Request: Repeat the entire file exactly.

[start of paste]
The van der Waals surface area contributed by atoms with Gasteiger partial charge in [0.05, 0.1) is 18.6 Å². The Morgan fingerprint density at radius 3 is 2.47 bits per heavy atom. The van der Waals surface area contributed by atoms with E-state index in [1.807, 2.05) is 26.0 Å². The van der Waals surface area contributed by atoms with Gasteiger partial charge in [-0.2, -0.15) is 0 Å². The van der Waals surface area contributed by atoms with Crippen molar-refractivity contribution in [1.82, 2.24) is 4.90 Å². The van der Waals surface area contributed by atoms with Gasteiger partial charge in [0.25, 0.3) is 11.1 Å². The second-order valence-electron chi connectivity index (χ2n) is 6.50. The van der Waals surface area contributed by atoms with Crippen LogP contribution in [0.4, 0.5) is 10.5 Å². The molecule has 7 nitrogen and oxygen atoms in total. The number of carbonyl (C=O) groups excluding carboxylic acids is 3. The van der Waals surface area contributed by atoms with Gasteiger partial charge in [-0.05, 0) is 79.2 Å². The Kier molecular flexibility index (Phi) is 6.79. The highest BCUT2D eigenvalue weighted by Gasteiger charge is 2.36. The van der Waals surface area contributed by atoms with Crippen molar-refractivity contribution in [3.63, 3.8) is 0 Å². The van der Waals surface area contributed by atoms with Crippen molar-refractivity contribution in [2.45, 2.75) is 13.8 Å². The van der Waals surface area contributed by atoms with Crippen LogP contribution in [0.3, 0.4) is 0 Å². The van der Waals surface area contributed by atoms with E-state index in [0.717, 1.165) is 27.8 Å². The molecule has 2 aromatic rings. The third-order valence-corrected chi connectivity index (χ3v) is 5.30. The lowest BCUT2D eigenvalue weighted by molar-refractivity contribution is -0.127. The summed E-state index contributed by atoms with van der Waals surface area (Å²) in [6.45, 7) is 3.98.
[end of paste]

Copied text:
The van der Waals surface area contributed by atoms with Gasteiger partial charge in [0.05, 0.1) is 18.6 Å². The Morgan fingerprint density at radius 3 is 2.47 bits per heavy atom. The van der Waals surface area contributed by atoms with E-state index in [1.807, 2.05) is 26.0 Å². The van der Waals surface area contributed by atoms with Gasteiger partial charge in [-0.2, -0.15) is 0 Å². The van der Waals surface area contributed by atoms with Crippen molar-refractivity contribution in [1.82, 2.24) is 4.90 Å². The van der Waals surface area contributed by atoms with Gasteiger partial charge in [0.25, 0.3) is 11.1 Å². The second-order valence-electron chi connectivity index (χ2n) is 6.50. The van der Waals surface area contributed by atoms with Crippen LogP contribution in [0.4, 0.5) is 10.5 Å². The molecule has 7 nitrogen and oxygen atoms in total. The number of carbonyl (C=O) groups excluding carboxylic acids is 3. The van der Waals surface area contributed by atoms with Gasteiger partial charge in [-0.05, 0) is 79.2 Å². The Kier molecular flexibility index (Phi) is 6.79. The highest BCUT2D eigenvalue weighted by Gasteiger charge is 2.36. The van der Waals surface area contributed by atoms with Crippen molar-refractivity contribution in [3.63, 3.8) is 0 Å². The van der Waals surface area contributed by atoms with Crippen molar-refractivity contribution in [2.45, 2.75) is 13.8 Å². The van der Waals surface area contributed by atoms with Crippen LogP contribution in [0.3, 0.4) is 0 Å². The van der Waals surface area contributed by atoms with E-state index in [0.717, 1.165) is 27.8 Å². The molecule has 2 aromatic rings. The third-order valence-corrected chi connectivity index (χ3v) is 5.30. The lowest BCUT2D eigenvalue weighted by molar-refractivity contribution is -0.127. The summed E-state index contributed by atoms with van der Waals surface area (Å²) in [6.45, 7) is 3.98.